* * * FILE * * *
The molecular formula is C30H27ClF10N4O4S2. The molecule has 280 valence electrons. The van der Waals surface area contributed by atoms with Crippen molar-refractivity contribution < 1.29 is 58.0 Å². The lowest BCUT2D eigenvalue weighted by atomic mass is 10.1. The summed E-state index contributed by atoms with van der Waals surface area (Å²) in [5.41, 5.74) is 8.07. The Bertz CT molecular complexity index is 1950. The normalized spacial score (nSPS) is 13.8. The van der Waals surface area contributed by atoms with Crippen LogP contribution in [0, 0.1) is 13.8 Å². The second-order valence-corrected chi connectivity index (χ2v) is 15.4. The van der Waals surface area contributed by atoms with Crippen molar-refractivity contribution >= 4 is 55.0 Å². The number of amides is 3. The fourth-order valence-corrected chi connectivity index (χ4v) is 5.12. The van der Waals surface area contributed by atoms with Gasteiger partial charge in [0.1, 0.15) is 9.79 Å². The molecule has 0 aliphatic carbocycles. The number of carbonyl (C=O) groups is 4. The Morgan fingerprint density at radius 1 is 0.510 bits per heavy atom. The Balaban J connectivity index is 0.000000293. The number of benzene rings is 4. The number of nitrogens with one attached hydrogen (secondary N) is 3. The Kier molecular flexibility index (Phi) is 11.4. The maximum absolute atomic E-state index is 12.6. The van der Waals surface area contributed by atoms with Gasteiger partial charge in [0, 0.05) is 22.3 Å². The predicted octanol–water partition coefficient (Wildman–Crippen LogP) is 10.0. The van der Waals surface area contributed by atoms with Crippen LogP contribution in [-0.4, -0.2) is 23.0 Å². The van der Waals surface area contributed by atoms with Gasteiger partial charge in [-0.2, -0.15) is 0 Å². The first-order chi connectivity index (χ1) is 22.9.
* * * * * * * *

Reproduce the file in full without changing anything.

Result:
The molecular formula is C30H27ClF10N4O4S2. The molecule has 280 valence electrons. The van der Waals surface area contributed by atoms with Crippen molar-refractivity contribution < 1.29 is 58.0 Å². The lowest BCUT2D eigenvalue weighted by atomic mass is 10.1. The summed E-state index contributed by atoms with van der Waals surface area (Å²) in [5.41, 5.74) is 8.07. The Bertz CT molecular complexity index is 1950. The normalized spacial score (nSPS) is 13.8. The van der Waals surface area contributed by atoms with Crippen LogP contribution in [0, 0.1) is 13.8 Å². The second-order valence-corrected chi connectivity index (χ2v) is 15.4. The van der Waals surface area contributed by atoms with Crippen molar-refractivity contribution >= 4 is 55.0 Å². The number of amides is 3. The fourth-order valence-corrected chi connectivity index (χ4v) is 5.12. The van der Waals surface area contributed by atoms with Gasteiger partial charge in [0.1, 0.15) is 9.79 Å². The molecule has 0 aliphatic carbocycles. The number of carbonyl (C=O) groups is 4. The Morgan fingerprint density at radius 1 is 0.510 bits per heavy atom. The Balaban J connectivity index is 0.000000293. The number of benzene rings is 4. The number of nitrogens with one attached hydrogen (secondary N) is 3. The Kier molecular flexibility index (Phi) is 11.4. The maximum absolute atomic E-state index is 12.6. The van der Waals surface area contributed by atoms with Gasteiger partial charge in [0, 0.05) is 22.3 Å². The predicted octanol–water partition coefficient (Wildman–Crippen LogP) is 10.0. The van der Waals surface area contributed by atoms with Crippen LogP contribution in [-0.4, -0.2) is 23.0 Å². The van der Waals surface area contributed by atoms with Gasteiger partial charge in [-0.2, -0.15) is 0 Å². The first-order chi connectivity index (χ1) is 22.9.